Burundian refugees could be offered Tanzanian citizenship status before the end of this year, according to the country's government. Tanzania, which hosts the largest number of Burundian refugees and has been admitting an average of 130 people a day, said it is finalising physical verification of Burundi refugees who deserve to be granted citizenship, as promised by the president, before naturalising them.
''It is our plan that the process is complete by the end of this year, so that those refugees who merit nationality be granted in accordance with the law," Deputy Minister for Home Affairs Minister, Hamad Yusuf Masauni, said when speaking in Tanzania's capital city of Dodoma.
Overcrowded refugees camps
Now one year after the Burundi crisis began, almost 260,000 people have fled to neighbouring countries and thousands more could join them this year, unless a political solution is found and a descent into civil war averted, a spokesman for the United Nations Refugee Agency (UNHCR) said on 22 April.
More than 71,000 newly arrived Burundian refugees are living in the overcrowded Nyarugusu camp, which is now one of the largest refugee camps in the world , housing 140,540 refugees, according to the UNHCR.
Conditions are very difficult and the refugee agency has put a priority on "decongesting" the camp. The rest live in Nduta and Mtendeli camps, which were reopened to ease congestion in Nyarugusu. But, Nduta has reached its 55,000 capacity and, from next week, new arrivals will be taken to Mtendeli.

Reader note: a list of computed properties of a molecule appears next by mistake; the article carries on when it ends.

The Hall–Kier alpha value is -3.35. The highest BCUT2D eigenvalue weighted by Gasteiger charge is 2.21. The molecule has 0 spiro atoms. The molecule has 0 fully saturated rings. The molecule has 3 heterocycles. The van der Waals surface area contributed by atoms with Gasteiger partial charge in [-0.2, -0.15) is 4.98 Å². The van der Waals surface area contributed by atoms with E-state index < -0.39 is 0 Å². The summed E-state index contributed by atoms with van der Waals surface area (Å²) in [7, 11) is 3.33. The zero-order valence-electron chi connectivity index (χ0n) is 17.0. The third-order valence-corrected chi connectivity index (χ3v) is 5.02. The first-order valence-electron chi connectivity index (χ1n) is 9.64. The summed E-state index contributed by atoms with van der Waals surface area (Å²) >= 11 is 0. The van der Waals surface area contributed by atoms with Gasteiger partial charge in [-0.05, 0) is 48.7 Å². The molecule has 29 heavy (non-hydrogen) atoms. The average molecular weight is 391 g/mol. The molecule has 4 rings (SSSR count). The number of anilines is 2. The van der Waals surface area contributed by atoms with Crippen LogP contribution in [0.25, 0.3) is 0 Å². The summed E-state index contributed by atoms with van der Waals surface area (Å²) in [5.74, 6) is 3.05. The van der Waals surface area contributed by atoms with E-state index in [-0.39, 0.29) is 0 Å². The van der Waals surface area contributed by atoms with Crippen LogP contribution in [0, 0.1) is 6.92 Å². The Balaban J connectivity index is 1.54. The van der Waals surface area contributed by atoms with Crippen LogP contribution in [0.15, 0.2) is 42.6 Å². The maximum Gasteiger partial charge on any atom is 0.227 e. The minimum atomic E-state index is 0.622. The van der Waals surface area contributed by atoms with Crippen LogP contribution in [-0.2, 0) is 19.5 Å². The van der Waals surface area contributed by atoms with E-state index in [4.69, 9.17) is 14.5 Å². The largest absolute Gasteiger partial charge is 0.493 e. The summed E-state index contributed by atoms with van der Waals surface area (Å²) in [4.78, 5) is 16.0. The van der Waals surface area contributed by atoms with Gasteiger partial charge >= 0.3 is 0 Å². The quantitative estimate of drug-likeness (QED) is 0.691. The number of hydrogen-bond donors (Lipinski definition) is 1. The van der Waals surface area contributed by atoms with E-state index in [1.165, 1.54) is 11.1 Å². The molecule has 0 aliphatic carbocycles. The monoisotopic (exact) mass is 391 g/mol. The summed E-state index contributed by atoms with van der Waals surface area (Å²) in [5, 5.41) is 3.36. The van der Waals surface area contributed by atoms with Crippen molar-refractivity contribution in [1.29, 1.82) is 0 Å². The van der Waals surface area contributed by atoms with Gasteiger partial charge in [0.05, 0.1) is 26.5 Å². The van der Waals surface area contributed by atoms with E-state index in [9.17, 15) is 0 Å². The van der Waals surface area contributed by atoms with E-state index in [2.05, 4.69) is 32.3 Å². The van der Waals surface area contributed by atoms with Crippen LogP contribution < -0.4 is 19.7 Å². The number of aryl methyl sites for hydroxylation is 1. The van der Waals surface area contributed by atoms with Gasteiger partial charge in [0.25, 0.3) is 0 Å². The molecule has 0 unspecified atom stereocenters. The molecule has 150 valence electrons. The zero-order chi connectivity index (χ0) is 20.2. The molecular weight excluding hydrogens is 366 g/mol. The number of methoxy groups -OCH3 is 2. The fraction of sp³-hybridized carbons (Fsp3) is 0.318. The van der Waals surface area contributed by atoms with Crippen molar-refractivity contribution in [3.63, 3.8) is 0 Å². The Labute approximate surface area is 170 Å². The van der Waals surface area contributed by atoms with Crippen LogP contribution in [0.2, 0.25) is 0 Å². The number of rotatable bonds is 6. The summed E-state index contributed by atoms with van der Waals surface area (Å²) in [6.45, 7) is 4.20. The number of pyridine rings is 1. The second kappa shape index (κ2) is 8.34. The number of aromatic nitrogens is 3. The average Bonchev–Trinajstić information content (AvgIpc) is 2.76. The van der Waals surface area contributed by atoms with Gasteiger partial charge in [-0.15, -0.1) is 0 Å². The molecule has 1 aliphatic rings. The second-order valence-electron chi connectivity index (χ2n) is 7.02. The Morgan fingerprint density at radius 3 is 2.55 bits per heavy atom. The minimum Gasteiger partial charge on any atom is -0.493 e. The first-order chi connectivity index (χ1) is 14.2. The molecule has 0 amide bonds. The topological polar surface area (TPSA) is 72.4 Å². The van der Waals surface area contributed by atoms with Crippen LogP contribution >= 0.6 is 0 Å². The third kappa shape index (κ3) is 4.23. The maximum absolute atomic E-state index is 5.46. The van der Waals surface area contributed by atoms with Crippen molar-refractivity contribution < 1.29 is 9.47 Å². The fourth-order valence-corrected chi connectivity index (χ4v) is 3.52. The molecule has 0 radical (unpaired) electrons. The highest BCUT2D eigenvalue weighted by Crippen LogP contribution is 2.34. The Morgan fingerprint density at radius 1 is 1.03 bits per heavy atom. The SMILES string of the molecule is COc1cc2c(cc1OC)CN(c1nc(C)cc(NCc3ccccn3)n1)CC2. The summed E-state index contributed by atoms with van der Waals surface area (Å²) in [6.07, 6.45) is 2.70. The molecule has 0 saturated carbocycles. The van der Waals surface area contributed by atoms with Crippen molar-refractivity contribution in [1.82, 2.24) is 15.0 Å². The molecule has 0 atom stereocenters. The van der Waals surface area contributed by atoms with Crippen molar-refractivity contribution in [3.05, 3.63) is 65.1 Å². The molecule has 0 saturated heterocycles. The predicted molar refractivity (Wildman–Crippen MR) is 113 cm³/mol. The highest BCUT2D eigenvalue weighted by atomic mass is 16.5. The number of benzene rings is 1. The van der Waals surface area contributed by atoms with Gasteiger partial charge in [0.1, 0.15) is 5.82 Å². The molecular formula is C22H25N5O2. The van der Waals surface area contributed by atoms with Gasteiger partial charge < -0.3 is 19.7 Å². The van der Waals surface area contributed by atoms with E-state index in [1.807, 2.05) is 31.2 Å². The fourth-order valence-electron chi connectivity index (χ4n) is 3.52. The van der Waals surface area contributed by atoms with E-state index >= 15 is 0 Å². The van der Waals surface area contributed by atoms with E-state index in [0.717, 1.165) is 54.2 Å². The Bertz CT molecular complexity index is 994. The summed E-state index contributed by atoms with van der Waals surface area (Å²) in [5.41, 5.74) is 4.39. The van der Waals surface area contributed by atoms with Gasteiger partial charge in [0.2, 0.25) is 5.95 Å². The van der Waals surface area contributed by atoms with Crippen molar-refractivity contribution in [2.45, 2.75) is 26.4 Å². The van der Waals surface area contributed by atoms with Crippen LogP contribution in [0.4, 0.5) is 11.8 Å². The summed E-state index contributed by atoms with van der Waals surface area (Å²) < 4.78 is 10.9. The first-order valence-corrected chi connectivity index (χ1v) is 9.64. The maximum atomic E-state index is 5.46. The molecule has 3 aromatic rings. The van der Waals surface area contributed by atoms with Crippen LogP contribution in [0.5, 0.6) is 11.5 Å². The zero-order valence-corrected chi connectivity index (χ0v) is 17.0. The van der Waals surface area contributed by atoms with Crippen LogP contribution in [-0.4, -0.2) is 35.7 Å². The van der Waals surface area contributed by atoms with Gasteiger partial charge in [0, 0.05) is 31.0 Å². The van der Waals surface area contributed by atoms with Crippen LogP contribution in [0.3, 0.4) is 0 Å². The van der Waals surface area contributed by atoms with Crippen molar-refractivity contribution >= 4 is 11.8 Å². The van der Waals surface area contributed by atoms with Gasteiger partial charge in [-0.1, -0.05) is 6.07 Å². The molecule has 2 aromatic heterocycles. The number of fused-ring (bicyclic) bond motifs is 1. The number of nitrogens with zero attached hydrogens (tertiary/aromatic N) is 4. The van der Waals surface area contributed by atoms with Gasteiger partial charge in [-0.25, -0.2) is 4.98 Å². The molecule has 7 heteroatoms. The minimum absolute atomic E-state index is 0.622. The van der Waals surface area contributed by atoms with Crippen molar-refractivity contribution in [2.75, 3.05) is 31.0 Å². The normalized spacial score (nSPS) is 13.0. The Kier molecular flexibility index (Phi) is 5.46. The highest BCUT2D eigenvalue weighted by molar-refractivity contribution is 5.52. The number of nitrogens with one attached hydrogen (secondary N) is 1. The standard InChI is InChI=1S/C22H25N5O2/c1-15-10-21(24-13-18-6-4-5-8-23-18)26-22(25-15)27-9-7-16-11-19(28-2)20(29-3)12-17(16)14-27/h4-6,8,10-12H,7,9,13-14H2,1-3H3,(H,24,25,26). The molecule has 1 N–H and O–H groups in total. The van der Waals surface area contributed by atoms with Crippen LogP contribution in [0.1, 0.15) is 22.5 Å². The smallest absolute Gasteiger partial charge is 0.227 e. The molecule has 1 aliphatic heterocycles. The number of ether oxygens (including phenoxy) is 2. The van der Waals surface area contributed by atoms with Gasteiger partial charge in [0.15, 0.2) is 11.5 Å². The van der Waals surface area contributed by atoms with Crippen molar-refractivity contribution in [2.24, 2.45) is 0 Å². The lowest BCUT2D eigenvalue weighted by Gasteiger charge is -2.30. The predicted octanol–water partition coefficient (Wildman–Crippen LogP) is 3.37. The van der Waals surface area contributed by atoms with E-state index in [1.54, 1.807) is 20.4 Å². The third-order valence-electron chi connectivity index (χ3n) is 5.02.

In May last year, UN refugee agency and aid organisation Oxfam told IBTimes UK that they were forced to take emergency measures to stem an outbreak of severe watery diarrhoea and cholera in the refugee camps, as they struggled to meet the needs of new arrivals because of the swelling numbers.
Citizenship for newly-arrived refugees?
In 2009, the government also issued citizenship to Burundian refugees who entered the country in 1972, along with others who were born at the refugee camps of Katumba, Mushamo and Ulyankulu.
"For decades, the Government and people of Tanzania have been hospitable to refugees. This support is expected to continue in 2015 with the implementation of legal and socio-economic measures for the newly naturalized Burundian refugees and the continued provision of security for the Nyarugusu camp, as well as the three old settlements of Katumba, Mishamo and Ulyankulu," UNHCR spokesperson Leo Dobbs said in a statement.
Meanwhile, it is not clear whether the newly-arrived Burundian refugees will be granted citizenship, or whether the Tanzanian government will focus on those still living in Katumba, Mushamo and Ulyankulu camps.